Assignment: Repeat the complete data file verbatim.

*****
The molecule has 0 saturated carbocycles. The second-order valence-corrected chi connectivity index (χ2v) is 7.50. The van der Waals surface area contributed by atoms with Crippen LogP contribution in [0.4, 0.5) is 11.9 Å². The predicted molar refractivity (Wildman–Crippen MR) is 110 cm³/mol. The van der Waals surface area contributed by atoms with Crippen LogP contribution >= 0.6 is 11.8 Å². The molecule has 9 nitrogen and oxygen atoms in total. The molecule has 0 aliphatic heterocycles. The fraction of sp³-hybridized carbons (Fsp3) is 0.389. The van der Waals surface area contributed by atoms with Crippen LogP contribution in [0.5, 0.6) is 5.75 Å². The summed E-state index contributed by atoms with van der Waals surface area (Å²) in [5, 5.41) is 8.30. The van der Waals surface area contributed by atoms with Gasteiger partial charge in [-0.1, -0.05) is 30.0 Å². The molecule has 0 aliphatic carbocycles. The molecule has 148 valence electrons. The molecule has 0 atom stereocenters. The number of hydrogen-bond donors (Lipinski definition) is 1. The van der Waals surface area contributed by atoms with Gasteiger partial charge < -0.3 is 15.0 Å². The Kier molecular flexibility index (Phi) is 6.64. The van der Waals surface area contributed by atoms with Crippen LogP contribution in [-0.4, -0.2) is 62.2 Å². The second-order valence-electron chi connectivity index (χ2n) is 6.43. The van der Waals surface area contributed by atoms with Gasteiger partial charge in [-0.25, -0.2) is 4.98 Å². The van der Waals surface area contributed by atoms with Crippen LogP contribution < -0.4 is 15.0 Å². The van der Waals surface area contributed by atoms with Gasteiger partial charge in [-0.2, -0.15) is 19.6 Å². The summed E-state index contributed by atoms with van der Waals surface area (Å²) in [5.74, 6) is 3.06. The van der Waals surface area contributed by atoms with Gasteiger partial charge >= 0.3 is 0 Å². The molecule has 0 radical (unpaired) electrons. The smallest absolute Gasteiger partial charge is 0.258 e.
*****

The molecule has 0 saturated carbocycles. The second-order valence-corrected chi connectivity index (χ2v) is 7.50. The van der Waals surface area contributed by atoms with Crippen LogP contribution in [0.4, 0.5) is 11.9 Å². The predicted molar refractivity (Wildman–Crippen MR) is 110 cm³/mol. The van der Waals surface area contributed by atoms with Crippen LogP contribution >= 0.6 is 11.8 Å². The molecule has 9 nitrogen and oxygen atoms in total. The molecule has 0 aliphatic heterocycles. The fraction of sp³-hybridized carbons (Fsp3) is 0.389. The van der Waals surface area contributed by atoms with Crippen LogP contribution in [0.5, 0.6) is 5.75 Å². The summed E-state index contributed by atoms with van der Waals surface area (Å²) in [5, 5.41) is 8.30. The van der Waals surface area contributed by atoms with Gasteiger partial charge in [-0.1, -0.05) is 30.0 Å². The molecule has 0 aliphatic carbocycles. The molecule has 148 valence electrons. The molecule has 0 atom stereocenters. The number of hydrogen-bond donors (Lipinski definition) is 1. The van der Waals surface area contributed by atoms with Gasteiger partial charge < -0.3 is 15.0 Å². The Kier molecular flexibility index (Phi) is 6.64. The van der Waals surface area contributed by atoms with Crippen LogP contribution in [-0.4, -0.2) is 62.2 Å². The second-order valence-electron chi connectivity index (χ2n) is 6.43. The van der Waals surface area contributed by atoms with Gasteiger partial charge in [-0.25, -0.2) is 4.98 Å². The van der Waals surface area contributed by atoms with Crippen LogP contribution < -0.4 is 15.0 Å². The van der Waals surface area contributed by atoms with Gasteiger partial charge in [-0.2, -0.15) is 19.6 Å². The summed E-state index contributed by atoms with van der Waals surface area (Å²) in [5.74, 6) is 3.06. The van der Waals surface area contributed by atoms with Gasteiger partial charge >= 0.3 is 0 Å². The molecule has 0 radical (unpaired) electrons. The smallest absolute Gasteiger partial charge is 0.258 e.